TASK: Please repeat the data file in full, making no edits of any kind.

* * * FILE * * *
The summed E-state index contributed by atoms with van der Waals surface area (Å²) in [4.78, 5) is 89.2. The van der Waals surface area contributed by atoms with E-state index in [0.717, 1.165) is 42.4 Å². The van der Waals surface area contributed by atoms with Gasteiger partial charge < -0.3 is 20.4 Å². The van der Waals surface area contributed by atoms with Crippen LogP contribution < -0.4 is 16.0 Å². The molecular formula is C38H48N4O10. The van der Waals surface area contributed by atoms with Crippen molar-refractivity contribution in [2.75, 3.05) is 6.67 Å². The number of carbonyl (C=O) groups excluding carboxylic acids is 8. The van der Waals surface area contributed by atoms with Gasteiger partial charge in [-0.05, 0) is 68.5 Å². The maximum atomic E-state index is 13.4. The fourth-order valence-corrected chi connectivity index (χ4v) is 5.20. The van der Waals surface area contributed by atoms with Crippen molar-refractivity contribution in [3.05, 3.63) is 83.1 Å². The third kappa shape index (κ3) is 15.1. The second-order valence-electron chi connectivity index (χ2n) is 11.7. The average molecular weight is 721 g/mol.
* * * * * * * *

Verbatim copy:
The summed E-state index contributed by atoms with van der Waals surface area (Å²) in [4.78, 5) is 89.2. The van der Waals surface area contributed by atoms with E-state index in [0.717, 1.165) is 42.4 Å². The van der Waals surface area contributed by atoms with Gasteiger partial charge < -0.3 is 20.4 Å². The van der Waals surface area contributed by atoms with Crippen LogP contribution < -0.4 is 16.0 Å². The molecular formula is C38H48N4O10. The van der Waals surface area contributed by atoms with Crippen molar-refractivity contribution in [2.75, 3.05) is 6.67 Å². The number of carbonyl (C=O) groups excluding carboxylic acids is 8. The van der Waals surface area contributed by atoms with Gasteiger partial charge in [-0.05, 0) is 68.5 Å². The maximum atomic E-state index is 13.4. The fourth-order valence-corrected chi connectivity index (χ4v) is 5.20. The van der Waals surface area contributed by atoms with Crippen molar-refractivity contribution in [3.05, 3.63) is 83.1 Å². The third kappa shape index (κ3) is 15.1. The second-order valence-electron chi connectivity index (χ2n) is 11.7. The average molecular weight is 721 g/mol.